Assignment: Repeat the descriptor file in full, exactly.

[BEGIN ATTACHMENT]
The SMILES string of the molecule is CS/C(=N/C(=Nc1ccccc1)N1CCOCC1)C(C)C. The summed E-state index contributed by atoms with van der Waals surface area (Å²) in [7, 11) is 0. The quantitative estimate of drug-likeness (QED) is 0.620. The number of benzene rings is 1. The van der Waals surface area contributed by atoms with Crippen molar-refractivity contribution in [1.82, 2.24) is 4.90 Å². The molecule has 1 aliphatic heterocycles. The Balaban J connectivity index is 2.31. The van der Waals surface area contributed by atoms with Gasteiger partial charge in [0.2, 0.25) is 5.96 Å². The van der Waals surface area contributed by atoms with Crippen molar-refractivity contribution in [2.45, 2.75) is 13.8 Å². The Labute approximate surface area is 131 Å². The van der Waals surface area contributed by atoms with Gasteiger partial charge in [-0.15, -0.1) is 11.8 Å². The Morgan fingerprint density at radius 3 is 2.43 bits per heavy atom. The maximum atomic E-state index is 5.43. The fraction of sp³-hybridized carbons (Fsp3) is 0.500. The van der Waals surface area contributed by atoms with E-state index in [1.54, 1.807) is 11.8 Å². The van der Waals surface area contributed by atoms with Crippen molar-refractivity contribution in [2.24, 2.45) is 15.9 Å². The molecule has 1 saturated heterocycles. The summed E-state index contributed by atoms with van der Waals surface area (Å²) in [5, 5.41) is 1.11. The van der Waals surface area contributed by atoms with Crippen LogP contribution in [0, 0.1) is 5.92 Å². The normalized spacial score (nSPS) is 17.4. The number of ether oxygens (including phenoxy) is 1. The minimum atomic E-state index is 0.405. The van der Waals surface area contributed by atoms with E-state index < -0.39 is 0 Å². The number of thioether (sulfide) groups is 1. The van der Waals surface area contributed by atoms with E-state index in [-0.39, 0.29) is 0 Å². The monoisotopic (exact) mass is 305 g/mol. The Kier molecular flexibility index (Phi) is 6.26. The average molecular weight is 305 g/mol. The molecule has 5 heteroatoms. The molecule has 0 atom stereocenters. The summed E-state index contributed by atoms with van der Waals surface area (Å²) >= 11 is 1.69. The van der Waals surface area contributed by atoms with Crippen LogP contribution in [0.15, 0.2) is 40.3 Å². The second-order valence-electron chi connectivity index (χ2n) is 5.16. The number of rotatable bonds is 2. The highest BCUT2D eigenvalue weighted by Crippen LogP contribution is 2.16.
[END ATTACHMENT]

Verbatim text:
The SMILES string of the molecule is CS/C(=N/C(=Nc1ccccc1)N1CCOCC1)C(C)C. The summed E-state index contributed by atoms with van der Waals surface area (Å²) in [7, 11) is 0. The quantitative estimate of drug-likeness (QED) is 0.620. The number of benzene rings is 1. The van der Waals surface area contributed by atoms with Crippen molar-refractivity contribution in [1.82, 2.24) is 4.90 Å². The molecule has 1 aliphatic heterocycles. The Balaban J connectivity index is 2.31. The van der Waals surface area contributed by atoms with Gasteiger partial charge in [0.2, 0.25) is 5.96 Å². The van der Waals surface area contributed by atoms with Crippen molar-refractivity contribution in [2.45, 2.75) is 13.8 Å². The Labute approximate surface area is 131 Å². The van der Waals surface area contributed by atoms with Gasteiger partial charge in [-0.15, -0.1) is 11.8 Å². The Morgan fingerprint density at radius 3 is 2.43 bits per heavy atom. The maximum atomic E-state index is 5.43. The fraction of sp³-hybridized carbons (Fsp3) is 0.500. The van der Waals surface area contributed by atoms with E-state index in [1.54, 1.807) is 11.8 Å². The van der Waals surface area contributed by atoms with Crippen molar-refractivity contribution in [2.24, 2.45) is 15.9 Å². The molecule has 1 saturated heterocycles. The summed E-state index contributed by atoms with van der Waals surface area (Å²) in [5, 5.41) is 1.11. The van der Waals surface area contributed by atoms with Crippen LogP contribution in [0, 0.1) is 5.92 Å². The normalized spacial score (nSPS) is 17.4. The number of ether oxygens (including phenoxy) is 1. The minimum atomic E-state index is 0.405. The van der Waals surface area contributed by atoms with E-state index < -0.39 is 0 Å². The number of thioether (sulfide) groups is 1. The van der Waals surface area contributed by atoms with E-state index in [-0.39, 0.29) is 0 Å². The monoisotopic (exact) mass is 305 g/mol. The Kier molecular flexibility index (Phi) is 6.26. The average molecular weight is 305 g/mol. The molecule has 5 heteroatoms. The molecule has 0 atom stereocenters. The summed E-state index contributed by atoms with van der Waals surface area (Å²) >= 11 is 1.69. The van der Waals surface area contributed by atoms with Crippen LogP contribution in [0.15, 0.2) is 40.3 Å². The second-order valence-electron chi connectivity index (χ2n) is 5.16. The number of rotatable bonds is 2. The highest BCUT2D eigenvalue weighted by Crippen LogP contribution is 2.16.